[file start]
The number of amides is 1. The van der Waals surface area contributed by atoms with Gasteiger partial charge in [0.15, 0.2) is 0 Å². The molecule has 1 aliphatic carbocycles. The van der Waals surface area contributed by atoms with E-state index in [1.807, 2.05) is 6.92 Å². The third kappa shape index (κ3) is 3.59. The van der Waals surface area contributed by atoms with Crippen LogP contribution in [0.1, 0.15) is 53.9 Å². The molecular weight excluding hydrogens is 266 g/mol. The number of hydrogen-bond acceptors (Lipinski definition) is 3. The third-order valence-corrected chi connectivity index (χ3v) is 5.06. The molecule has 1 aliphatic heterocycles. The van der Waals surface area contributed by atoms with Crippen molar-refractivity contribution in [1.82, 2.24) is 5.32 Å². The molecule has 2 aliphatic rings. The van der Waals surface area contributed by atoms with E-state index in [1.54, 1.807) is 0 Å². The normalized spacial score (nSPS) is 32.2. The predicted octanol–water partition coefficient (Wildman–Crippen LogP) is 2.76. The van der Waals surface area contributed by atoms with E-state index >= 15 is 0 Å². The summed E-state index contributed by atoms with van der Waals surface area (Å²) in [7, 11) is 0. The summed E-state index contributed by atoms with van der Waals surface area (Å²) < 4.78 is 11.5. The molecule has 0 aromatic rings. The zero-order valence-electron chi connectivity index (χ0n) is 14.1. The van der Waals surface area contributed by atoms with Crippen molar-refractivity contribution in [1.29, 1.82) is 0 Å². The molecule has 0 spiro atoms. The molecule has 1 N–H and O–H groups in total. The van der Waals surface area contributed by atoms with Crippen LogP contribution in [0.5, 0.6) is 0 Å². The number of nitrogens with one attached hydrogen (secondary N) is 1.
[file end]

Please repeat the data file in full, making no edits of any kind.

The number of amides is 1. The van der Waals surface area contributed by atoms with Gasteiger partial charge in [0.15, 0.2) is 0 Å². The molecule has 1 aliphatic carbocycles. The van der Waals surface area contributed by atoms with E-state index in [1.807, 2.05) is 6.92 Å². The third kappa shape index (κ3) is 3.59. The van der Waals surface area contributed by atoms with Crippen LogP contribution in [0.1, 0.15) is 53.9 Å². The molecular weight excluding hydrogens is 266 g/mol. The number of hydrogen-bond acceptors (Lipinski definition) is 3. The third-order valence-corrected chi connectivity index (χ3v) is 5.06. The molecule has 1 aliphatic heterocycles. The van der Waals surface area contributed by atoms with Crippen molar-refractivity contribution in [1.82, 2.24) is 5.32 Å². The molecule has 2 aliphatic rings. The van der Waals surface area contributed by atoms with E-state index in [1.54, 1.807) is 0 Å². The normalized spacial score (nSPS) is 32.2. The predicted octanol–water partition coefficient (Wildman–Crippen LogP) is 2.76. The van der Waals surface area contributed by atoms with E-state index >= 15 is 0 Å². The summed E-state index contributed by atoms with van der Waals surface area (Å²) in [7, 11) is 0. The summed E-state index contributed by atoms with van der Waals surface area (Å²) < 4.78 is 11.5. The molecule has 0 aromatic rings. The zero-order valence-electron chi connectivity index (χ0n) is 14.1. The van der Waals surface area contributed by atoms with Crippen molar-refractivity contribution in [1.29, 1.82) is 0 Å². The molecule has 0 spiro atoms. The molecule has 1 N–H and O–H groups in total. The van der Waals surface area contributed by atoms with Crippen LogP contribution in [0.5, 0.6) is 0 Å². The number of nitrogens with one attached hydrogen (secondary N) is 1.